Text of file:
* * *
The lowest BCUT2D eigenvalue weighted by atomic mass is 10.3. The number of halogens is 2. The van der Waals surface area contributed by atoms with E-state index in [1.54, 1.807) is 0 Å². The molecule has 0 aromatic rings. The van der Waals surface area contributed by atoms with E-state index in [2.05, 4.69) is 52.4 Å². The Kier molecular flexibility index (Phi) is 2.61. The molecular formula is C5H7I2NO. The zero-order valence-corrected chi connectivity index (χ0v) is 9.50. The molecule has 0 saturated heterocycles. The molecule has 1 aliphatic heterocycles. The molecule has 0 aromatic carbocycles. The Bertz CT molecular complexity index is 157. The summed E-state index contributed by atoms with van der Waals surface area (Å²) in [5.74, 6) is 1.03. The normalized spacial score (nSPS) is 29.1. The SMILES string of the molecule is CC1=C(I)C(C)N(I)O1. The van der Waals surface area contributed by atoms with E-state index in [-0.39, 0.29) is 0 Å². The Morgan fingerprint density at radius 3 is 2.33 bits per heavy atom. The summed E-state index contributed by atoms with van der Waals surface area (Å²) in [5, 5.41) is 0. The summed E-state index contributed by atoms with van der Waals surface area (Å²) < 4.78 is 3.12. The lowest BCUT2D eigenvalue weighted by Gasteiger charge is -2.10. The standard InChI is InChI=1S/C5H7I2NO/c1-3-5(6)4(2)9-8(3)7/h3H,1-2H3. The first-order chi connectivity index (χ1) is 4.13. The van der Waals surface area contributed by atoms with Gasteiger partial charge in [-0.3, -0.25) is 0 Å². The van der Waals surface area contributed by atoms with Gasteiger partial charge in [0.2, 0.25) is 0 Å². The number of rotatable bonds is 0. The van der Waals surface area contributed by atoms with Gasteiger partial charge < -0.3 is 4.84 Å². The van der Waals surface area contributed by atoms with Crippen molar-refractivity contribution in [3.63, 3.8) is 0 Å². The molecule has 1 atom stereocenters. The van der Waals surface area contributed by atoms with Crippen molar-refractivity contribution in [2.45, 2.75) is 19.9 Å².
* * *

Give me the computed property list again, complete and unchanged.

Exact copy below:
The lowest BCUT2D eigenvalue weighted by atomic mass is 10.3. The number of halogens is 2. The van der Waals surface area contributed by atoms with E-state index in [1.54, 1.807) is 0 Å². The molecule has 0 aromatic rings. The van der Waals surface area contributed by atoms with E-state index in [2.05, 4.69) is 52.4 Å². The Kier molecular flexibility index (Phi) is 2.61. The molecular formula is C5H7I2NO. The zero-order valence-corrected chi connectivity index (χ0v) is 9.50. The molecule has 0 saturated heterocycles. The molecule has 1 aliphatic heterocycles. The molecule has 0 aromatic carbocycles. The Bertz CT molecular complexity index is 157. The summed E-state index contributed by atoms with van der Waals surface area (Å²) in [5.74, 6) is 1.03. The normalized spacial score (nSPS) is 29.1. The SMILES string of the molecule is CC1=C(I)C(C)N(I)O1. The van der Waals surface area contributed by atoms with E-state index in [-0.39, 0.29) is 0 Å². The Morgan fingerprint density at radius 3 is 2.33 bits per heavy atom. The summed E-state index contributed by atoms with van der Waals surface area (Å²) in [5, 5.41) is 0. The summed E-state index contributed by atoms with van der Waals surface area (Å²) < 4.78 is 3.12. The lowest BCUT2D eigenvalue weighted by Gasteiger charge is -2.10. The standard InChI is InChI=1S/C5H7I2NO/c1-3-5(6)4(2)9-8(3)7/h3H,1-2H3. The first-order chi connectivity index (χ1) is 4.13. The van der Waals surface area contributed by atoms with Gasteiger partial charge in [-0.3, -0.25) is 0 Å². The van der Waals surface area contributed by atoms with Gasteiger partial charge in [0.2, 0.25) is 0 Å². The number of rotatable bonds is 0. The van der Waals surface area contributed by atoms with Gasteiger partial charge < -0.3 is 4.84 Å². The van der Waals surface area contributed by atoms with Crippen molar-refractivity contribution in [3.63, 3.8) is 0 Å². The molecule has 1 atom stereocenters. The van der Waals surface area contributed by atoms with Crippen molar-refractivity contribution in [2.45, 2.75) is 19.9 Å².